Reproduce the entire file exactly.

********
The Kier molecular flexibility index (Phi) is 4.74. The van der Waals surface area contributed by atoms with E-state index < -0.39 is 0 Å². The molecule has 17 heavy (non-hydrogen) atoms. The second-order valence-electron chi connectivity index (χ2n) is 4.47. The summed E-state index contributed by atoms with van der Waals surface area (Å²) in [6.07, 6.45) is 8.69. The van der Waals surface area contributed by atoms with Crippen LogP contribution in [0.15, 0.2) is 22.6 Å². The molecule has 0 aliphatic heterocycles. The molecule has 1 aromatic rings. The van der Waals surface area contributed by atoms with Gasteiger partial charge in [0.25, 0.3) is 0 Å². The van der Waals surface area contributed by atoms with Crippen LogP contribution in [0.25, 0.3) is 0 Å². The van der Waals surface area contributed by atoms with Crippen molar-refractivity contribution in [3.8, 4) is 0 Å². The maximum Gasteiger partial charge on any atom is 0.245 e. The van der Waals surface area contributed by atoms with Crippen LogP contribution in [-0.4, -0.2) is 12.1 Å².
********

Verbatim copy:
The Kier molecular flexibility index (Phi) is 4.74. The van der Waals surface area contributed by atoms with E-state index < -0.39 is 0 Å². The molecule has 17 heavy (non-hydrogen) atoms. The second-order valence-electron chi connectivity index (χ2n) is 4.47. The summed E-state index contributed by atoms with van der Waals surface area (Å²) in [6.07, 6.45) is 8.69. The van der Waals surface area contributed by atoms with Crippen LogP contribution in [0.15, 0.2) is 22.6 Å². The molecule has 0 aliphatic heterocycles. The molecule has 1 aromatic rings. The van der Waals surface area contributed by atoms with Gasteiger partial charge in [0.25, 0.3) is 0 Å². The van der Waals surface area contributed by atoms with Crippen LogP contribution in [0.25, 0.3) is 0 Å². The van der Waals surface area contributed by atoms with Crippen molar-refractivity contribution in [3.8, 4) is 0 Å². The maximum Gasteiger partial charge on any atom is 0.245 e. The van der Waals surface area contributed by atoms with Crippen LogP contribution in [-0.4, -0.2) is 12.1 Å².